Recommendations Adults with a learning disability should be supported to take up annual health checks. Adults with a learning disability should be supported to attend a dentist for regular check ups. Social workers, as part of their annual review of placements, must check that individuals are receiving dental checks. All Primary Care Services in Hampshire are provided with information and web links for the National Patient Safety Agency (NPSA) ‘Ensuring safer practice for adults with learning disabilities who have dysphagia’. Health Commissioners ensure that there is sufficient Speech and Language Therapy resource within the community to respond to requests for assessment of learning disability clients identified as at risk of choking. The consent of the person with learning disability must be obtained before any medical investigation or assessment is carried out. All services providing for clients with a learning disability should use an Eating and Drinking Difficulties Screening Tool, which will indicate whether a choking risk exists and a referral to the GP is needed. All services providing for clients with a learning disability, who have a known risk of choking, should use the appropriate documentation in order to ensure the appropriate referrals are made. All Services providing for clients with a learning disability should ensure that they follow the instructions provided by the Speech and Language Therapist following an assessment. All services providing for clients with a learning Disability who are at risk of choking as a result of challenging behaviour or deliberate self- harm, should refer the individual to the Learning Disability Health Team for a formal assessment. If staff or carers identify that someone is at risk of choking from food or other objects in their mouth, a Mental Capacity Act assessment needs to be considered to support appropriate decision making. If clients, as a result of their behaviours and the consequent risk of choking, are prevented from accessing areas within a residential setting then an application should be considered from the care provider to the Supervising Authority (Local Authority) under the Mental Capacity Act Deprivation of Liberty Safeguards. If staff or carers identify that someone is at risk of choking, they must consider a referral to an advocacy organisation for an advocate to support the person with decision making in relation to eating and drinking plans. All carers and staff should be involved in the care planning process for people at risk of choking, particularly those who will be implementing the plan. Staff should be aware of the consequences of not following an agreed eating and drinking care plan. Care plans to support people at high risk of choking should be reviewed at least every 6 months or after any change in the person’s health or care. Staff induction training in all learning disabilities settings should include choking recognition and First Aid treatment of choking. All trainers to increase the emphasis on responding to choking incidents in First Aid training for services that provide care for people with learning disabilities. In line with the NPSA recommendation, regular practices or drills for staff around responding to a choking incident should be carried out as part of First Aid response training. The Group recommend a standard training matrix which should be used by all those providing care for those with a learning disability. The four Hampshire Safeguarding Adults Boards should seek to influence the Department of Health to consider a national data collection about choking deaths in people with a learning disability in order to understand the problem and guide improved practice. All Primary Care Services in Hampshire are sent the NPSA Learning Disability Dysphagia Protocols for GPs. The four Hampshire Safeguarding Adults Boards undertake a communications campaign to raise awareness around the issues of choking. A ‘Health passport’ is developed for every person with a learning disability to ensure that information around health risks including risk of choking is available to be shared between providers, with the person’s consent. All choking incidents involving people with a learning disability should be reported and investigated appropriately.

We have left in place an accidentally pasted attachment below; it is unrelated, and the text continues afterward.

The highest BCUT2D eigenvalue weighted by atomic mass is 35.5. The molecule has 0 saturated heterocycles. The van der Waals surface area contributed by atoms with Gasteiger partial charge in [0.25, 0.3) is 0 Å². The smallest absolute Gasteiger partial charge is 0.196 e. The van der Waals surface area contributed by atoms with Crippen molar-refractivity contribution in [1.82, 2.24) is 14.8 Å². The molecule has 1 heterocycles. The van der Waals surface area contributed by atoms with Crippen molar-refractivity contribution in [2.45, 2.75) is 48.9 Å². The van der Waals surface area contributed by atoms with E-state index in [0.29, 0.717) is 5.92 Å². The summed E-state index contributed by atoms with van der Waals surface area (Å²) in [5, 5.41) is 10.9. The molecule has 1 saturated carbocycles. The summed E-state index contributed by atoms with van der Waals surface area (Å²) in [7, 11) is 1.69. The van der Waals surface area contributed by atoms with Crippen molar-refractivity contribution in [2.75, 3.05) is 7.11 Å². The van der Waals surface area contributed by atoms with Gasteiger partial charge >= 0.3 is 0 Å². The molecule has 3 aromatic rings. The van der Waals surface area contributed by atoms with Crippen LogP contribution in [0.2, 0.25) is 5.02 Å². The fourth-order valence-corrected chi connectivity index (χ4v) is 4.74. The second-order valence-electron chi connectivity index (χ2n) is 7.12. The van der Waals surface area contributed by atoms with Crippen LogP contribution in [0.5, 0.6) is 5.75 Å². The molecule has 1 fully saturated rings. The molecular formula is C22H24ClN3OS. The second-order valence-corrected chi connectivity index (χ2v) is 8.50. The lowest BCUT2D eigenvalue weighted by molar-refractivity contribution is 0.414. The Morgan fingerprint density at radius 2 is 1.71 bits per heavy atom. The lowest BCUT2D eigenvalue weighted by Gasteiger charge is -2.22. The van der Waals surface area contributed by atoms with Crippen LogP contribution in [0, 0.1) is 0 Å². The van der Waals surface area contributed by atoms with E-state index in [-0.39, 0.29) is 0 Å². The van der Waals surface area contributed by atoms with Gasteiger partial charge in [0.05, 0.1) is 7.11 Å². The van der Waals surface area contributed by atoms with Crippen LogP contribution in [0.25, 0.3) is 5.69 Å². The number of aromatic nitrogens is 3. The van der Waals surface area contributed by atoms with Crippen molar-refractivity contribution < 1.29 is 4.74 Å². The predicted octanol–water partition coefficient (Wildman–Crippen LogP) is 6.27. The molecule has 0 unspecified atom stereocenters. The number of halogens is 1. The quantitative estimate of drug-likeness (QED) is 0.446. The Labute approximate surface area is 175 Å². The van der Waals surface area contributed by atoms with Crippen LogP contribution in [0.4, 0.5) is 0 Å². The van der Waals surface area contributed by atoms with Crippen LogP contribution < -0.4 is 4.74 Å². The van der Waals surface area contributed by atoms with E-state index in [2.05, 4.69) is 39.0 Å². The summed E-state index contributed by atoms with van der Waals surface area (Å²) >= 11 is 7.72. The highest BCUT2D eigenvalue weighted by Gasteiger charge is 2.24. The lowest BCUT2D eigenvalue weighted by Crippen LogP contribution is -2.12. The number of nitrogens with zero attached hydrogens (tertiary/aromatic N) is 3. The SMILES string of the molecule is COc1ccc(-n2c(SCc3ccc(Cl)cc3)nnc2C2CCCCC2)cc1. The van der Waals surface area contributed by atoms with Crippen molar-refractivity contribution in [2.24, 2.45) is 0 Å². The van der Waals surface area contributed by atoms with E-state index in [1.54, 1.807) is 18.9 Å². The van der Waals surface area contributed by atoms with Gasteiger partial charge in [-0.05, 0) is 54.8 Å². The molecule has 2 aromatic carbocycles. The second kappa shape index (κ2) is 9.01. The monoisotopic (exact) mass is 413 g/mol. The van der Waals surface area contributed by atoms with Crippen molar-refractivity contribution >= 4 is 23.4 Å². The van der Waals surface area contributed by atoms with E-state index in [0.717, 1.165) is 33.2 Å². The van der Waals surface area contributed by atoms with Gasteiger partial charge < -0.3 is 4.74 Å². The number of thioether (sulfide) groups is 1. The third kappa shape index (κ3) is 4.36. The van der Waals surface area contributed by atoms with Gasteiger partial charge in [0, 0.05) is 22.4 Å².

2. Content Article